There has been significant growth in the sales of electric scooters over the past three years. The sales of other personal mobility vehicles, such as Segways, have been less dramatic, but they have all become a common sight. Easy to use, they don't require a licence. They are also green and healthy.
For Sonia Jichi, however, the healthiest ways of getting around in Palma are on foot or on a bike. The spokesperson for the association for the defence of pedestrians, she regrets the fact that pedestrians and cyclists are obliged to have to share the same spaces of these new means of mobility. "Eighty per cent of Palma is for motor vehicles; the remainder is for everything else. We can't carry on like this. Pedestrians have to demand their space in the same way as cyclists and scooter users do. If not, coexistence becomes difficult." She is critical of the town hall for not having created sufficient bike lane infrastructure.
The electric scooter industry has benefited from what has been a legal vacuum. While the national traffic directorate has issued instructions about scooter use, there isn't national legislation that regulates personal mobility vehicles (PMVs). It's left to town halls and their bylaws, and these can get bogged down in bureaucracy.
Palma passed its bylaw in June last year, while Inca approved its in March. In Manacor, the process has yet to start. Despite examples of local ordinance, a good deal of work is still needed in order to control all "irregularities" which can arise from the use of scooters and other PMVs.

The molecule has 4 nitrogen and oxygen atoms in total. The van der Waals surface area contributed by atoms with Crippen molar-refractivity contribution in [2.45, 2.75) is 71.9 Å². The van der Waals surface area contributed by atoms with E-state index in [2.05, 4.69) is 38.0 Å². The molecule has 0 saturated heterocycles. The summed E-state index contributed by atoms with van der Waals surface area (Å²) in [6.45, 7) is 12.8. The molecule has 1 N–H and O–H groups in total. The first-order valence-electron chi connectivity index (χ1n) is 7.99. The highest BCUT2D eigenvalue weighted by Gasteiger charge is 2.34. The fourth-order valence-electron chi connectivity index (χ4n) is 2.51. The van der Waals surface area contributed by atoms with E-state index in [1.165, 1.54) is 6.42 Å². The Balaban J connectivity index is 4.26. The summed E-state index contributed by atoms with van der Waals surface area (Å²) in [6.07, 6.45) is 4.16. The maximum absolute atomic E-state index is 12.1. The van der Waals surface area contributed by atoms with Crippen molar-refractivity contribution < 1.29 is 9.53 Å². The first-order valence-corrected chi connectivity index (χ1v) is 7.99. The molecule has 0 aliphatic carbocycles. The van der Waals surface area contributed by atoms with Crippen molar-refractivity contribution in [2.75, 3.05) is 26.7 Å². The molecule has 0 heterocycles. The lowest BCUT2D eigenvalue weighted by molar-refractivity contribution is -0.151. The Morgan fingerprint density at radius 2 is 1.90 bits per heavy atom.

The bylaw in Palma is, nevertheless, pretty comprehensive. For instance, there is an age stipulation - fifteen and over - and only one person can be on vehicles, which have to abide by usual technical requirements for others means of mobility: lights and brakes in order, for example. Reflective jackets are recommended but are not obligatory. Scooters can use bike lanes under the same conditions as those for cyclists and also use pavements where exceptional conditions permit this. Otherwise, they are not meant to be used in squares, on pavements, in parks and other public spaces. They all too often are.
Between September last year and July this year, Palma police fined 49 VMP users. Fifteen of these fines were for wearing headphones, nine were for not meeting regulations for lights, and a further nine were for travelling in the wrong direction.
Last year, there were 79 accidents. There have been 54 so far this year. Miquel Pericàs from Tráfico in Palma says this type of personal mobility is "the future". As scooters are most popular among the young, he adds that it is important that Palma police's traffic education in schools covers them.
An issue which is looming is the town hall approval of "Palma 30", by which 90% of streets in the city will have a 30 kph speed limit. Personal mobility vehicles will be able to use these streets.